Sterling Reverses Lower on BOE

<br /> Sterling Reverses Lower on BOE – Marc to Market<br />


The market heard a dovish Bank of England today and sent sterling down by around than one percent.  Initially sterling had reached its highest level since the US election;
extending its recent rally a little through $1.27, but has now reversed lower.
A close below yesterday’s low ($1.2540) would be a potential key reversal. We
had identified several technical signals that had suggested potential toward
$1.28.  Trend line and technical support are
found between $1.2490 and $1.2525.  A break could signal a move
toward $1.2400-$1.2430 initially, and maybe $1.2260, if/when the US dollar
rally resumes. 
It is difficult
to identify the dovish impulse.  
It is possible the many participants had expected a more hawkish
message,  Yet it revised up growth, warned that inflation would likely
overshoot its 2% target on a two -year outlook.  It completed its Gilt purchases
but have a few billion more of corporate bonds to buy to reach its GBP10 bln
target, but is running well ahead of schedule.  
The growth
forecast for this year was lifted substantially: from 1.4% to 2%.  
Growth is expected to slow to 1.6% in 2018
and 1.7% in 2019.  Inflation is expected to be 2.6% in two -year and peak
near 2.8% in  H1 18.   The dovish tint to the growth forecast that
has implications for inflation expectations comes from the BOE discovering
spare capacity in the UK economy. 
The slack is in
the labor market. 
 Unemployment, the Bank of England
now says, can fall to 4.5%.  Previously 5% was thought to be full
employment.   For policymakers, this means that the economy growth may not
be inflationary.  In turn, that
means that the projected increase in inflation may not be so worrisome and more
transitory, having to do with sterling’s past slide and the recovery in oil
prices.  Later this year, large parts of the fall in sterling and the
increase in oil prices will drop out of the comparisons (base effect).
Previously the
Bank of England expected Brexit to take 2.5% off the size of the UK economy.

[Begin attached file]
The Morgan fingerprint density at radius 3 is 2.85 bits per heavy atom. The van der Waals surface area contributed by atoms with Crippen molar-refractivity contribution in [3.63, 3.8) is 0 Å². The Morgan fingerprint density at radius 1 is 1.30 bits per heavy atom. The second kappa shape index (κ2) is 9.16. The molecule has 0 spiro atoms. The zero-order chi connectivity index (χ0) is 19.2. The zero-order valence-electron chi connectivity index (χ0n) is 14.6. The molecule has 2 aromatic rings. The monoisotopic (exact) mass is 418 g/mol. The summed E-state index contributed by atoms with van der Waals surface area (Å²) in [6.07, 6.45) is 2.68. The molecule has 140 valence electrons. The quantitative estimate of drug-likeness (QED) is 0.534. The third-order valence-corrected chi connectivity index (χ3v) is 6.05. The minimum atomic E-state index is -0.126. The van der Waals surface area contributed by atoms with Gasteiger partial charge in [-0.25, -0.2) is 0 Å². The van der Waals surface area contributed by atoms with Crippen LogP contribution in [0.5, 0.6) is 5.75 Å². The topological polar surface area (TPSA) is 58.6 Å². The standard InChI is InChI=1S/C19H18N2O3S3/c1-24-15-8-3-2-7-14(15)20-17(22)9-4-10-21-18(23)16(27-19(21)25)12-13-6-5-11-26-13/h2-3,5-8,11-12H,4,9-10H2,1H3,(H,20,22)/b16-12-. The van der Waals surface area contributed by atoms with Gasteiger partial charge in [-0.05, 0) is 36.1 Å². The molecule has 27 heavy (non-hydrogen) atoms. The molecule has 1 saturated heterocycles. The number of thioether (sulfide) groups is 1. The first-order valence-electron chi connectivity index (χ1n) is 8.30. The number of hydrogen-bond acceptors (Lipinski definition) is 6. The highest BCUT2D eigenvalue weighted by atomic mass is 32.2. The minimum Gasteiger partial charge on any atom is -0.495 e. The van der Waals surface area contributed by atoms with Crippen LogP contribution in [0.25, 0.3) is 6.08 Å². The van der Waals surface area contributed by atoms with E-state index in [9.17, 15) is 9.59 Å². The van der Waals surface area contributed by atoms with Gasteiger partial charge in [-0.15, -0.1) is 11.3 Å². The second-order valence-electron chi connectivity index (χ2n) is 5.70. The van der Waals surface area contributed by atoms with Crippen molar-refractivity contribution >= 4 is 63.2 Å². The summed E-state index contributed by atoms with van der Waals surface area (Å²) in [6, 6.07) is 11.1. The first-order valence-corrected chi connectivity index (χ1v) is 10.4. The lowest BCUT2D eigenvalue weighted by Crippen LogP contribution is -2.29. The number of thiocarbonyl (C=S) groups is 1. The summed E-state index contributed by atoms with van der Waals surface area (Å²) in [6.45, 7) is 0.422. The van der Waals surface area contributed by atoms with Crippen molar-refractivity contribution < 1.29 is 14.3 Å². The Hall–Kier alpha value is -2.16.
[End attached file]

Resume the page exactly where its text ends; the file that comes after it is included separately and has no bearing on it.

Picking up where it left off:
Now its says 1.5%.  Carney
defended the earlier and aggressive response to the referendum.  Some
argue that the resilience of the UK economy means that stimulus was not needed.
Carney thinks that the steps the BOE took helped undergird consumer and business confidence and helped buoy the
Carney also
reiterated that the central bank is inclined to tolerate an overshoot of inflation. 
 He also balanced this by repeating the caveat:
 its tolerance is limited.   These comments did not break fresh
ground, and it would seem a stretch to link these with sterling’s sell-off.
 Inflation expectation by the five and 10-year breakevens eased about four
basis points today to 3.26% and 3.41% respectively.  The conventional Gilt
yields fell six-seven basis points.  Liquidity considerations may help
account for the decline in the breakevens, which remain at elevated levels.  The
10-year breakeven has risen 40 bp since the end of last year.  The
five-year breakeven is up 20 bp.  
Another issue
that investors will want to monitor closer going forward is consumer spending. 
The Bank of England noted that it was being fueled by new
borrowings and a draw down in savings. This may
be worrisome because the full extent of the squeeze on real earnings has not been felt.  It may still be as much as a
year away unless wage growth accelerates
or inflation slows.  Neither seems
particularly likely.  Also, with short-term mortgages, there is a
relatively quick pass through of higher market rates.    
In equities,
the FTSE 100 was aided by the drop in sterling. 
 It rose 0.4%.  It is interesting that although
most major markets fell, the FTSE 250 eked out a small gain (~0.1%).  Most
sectors were down, but information technology and materials blunted most of the
Tomorrow the UK
reports the service and composite PMI. 
 Both are likely to have slipped a
little, but after the BOE, the immediate data is unlikely to be market moving. Next week’s highlight includes
December trade figures (slightly smaller deficit is expected) and industrial output (a small decline is likely after
the heady 1.2% gain in November).  Data from the fourth quarter may interest
economists, but it is unlikely to alter
investors’ views.  


Sterling Reverses Lower on BOE
Sterling Reverses Lower on BOE

Reviewed by Marc Chandler

February 02, 2017

Rating: 5

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